Each of the partners included in this study was selected in part because of its perceived role in contributing to or implementation of the ISCP process. Based on their experiences and shared concerns, the following recommendations are offered to state agency partners and ISCP participants that would enhance both effectiveness and transparency. The 2014 mid-year report identified the three most critical of these recommended changes (see points below).
Develop a clear, transparent, and consistent message and program. Change the application and administration processes to be as simple and as concise as possible – avoid bureaucratic overload while maintaining sufficient rigor in the process (develop application and reporting frameworks that can be monitored and tracked). In addition, provide expectations and transparency in reporting, evaluation, and monitoring by creating a set of objective metrics by which the communities will be graded. This will permit communities the ability to understand how they stack up against program goals during the application phase. This may also assist state agency staff during the exit interview and follow-up afterwards in the organizational rationale(s) behind the selections for finalist and designations.
Create a standardized method to track program outcomes. In order to better track performance and outcomes, develop means for full reporting of investments quarterly or annually for public and private investment (citywide and in Stellar-designated areas), either electronically or online, which:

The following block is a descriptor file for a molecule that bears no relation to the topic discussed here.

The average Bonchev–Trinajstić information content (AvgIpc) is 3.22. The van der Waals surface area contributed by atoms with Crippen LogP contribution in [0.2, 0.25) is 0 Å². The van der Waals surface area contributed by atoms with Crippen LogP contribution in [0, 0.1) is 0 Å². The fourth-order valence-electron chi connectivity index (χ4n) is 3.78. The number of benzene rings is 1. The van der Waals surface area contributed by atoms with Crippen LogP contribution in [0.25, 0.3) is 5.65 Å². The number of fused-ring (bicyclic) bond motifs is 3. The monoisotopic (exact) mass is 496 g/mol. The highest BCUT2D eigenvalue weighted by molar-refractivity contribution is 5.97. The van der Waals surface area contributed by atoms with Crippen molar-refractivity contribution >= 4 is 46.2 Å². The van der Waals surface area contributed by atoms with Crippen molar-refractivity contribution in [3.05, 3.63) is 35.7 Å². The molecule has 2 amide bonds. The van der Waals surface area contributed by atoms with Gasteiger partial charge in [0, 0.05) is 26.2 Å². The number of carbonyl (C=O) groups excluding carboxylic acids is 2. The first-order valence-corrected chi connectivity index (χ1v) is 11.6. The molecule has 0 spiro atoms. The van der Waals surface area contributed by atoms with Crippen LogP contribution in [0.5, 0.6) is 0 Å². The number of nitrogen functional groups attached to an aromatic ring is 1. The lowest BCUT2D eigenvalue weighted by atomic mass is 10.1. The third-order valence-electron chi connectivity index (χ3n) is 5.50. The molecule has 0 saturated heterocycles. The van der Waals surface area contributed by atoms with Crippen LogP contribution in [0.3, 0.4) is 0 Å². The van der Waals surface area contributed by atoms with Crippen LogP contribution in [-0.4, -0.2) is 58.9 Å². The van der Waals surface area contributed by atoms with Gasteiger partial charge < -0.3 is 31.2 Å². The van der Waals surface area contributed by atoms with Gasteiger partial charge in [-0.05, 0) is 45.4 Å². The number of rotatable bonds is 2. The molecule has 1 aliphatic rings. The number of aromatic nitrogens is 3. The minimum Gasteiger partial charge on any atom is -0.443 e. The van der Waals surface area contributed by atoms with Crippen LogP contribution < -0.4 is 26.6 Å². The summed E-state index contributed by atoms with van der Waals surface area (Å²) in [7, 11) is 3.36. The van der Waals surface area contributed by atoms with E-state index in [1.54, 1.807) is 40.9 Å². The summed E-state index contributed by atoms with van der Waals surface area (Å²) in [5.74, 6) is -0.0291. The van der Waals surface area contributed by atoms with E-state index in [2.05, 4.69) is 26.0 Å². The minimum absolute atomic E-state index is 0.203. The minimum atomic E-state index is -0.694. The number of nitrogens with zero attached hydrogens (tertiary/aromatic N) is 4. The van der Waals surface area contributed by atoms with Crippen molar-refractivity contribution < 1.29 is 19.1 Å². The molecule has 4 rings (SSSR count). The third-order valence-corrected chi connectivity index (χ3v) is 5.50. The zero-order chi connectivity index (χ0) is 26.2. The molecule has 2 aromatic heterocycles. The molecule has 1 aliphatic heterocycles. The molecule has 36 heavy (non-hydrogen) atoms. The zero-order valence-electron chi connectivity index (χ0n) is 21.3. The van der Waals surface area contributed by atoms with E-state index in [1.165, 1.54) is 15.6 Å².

a. Clearly articulates how program impacts are measured and validated. This should include how program impacts on public and private investments are measured as clear and quantifiable outcomes based on citywide versus target-area investments as well as private versus public investments. Program managers should also report on the time period needed to realize an outcome and to what extent metrics are standardized to allow for year-over-year and/or quarterly comparisons.
b. Allows community partners to illustrate the extent:
i. Of their collaboration with other state, Federal, private, and nonprofit organizations.
ii. Of how closely implementation matched the plan. What types of changes were made to the originally proposed plan? What led to the changes in the original plan?
iii. Of who provided (program staff/lead organization) what services (type, intensity, duration), to whom (target population served), in what context (community/need), and at what cost (facilities, personnel, indirect/direct).
State agency partners have addressed the recommendations above in its most current round (2015) of ISCP. The following are additional recommendations based on further analysis of the data.
§ Continue to emphasize the magnitude and potential opportunities of the ISCP: State agency partners need to do a better job of making sure communities know and understand that the designation is a large undertaking. In addition, state agency partners should articulate to potential applicants other funding opportunities available to them should they not be awarded designation. A respondent expounds on this need in greater detail,
“… It’s a ton of work and you’ve got to be committed. So what it says about the communities that apply is that they’re ready for greatness. You are committed even if you go through this process, so you’re already a step ahead of the next guy. It is a huge effort, but it’s worth it. This makes sure that they are prepared for that.”
§ Explain tracking mechanism upfront: State agency partners should describe tracking mechanisms during the application process as well as during designation so that applicants and designees may accurately track investments and impact and align them with programmatic goals. One respondent explains,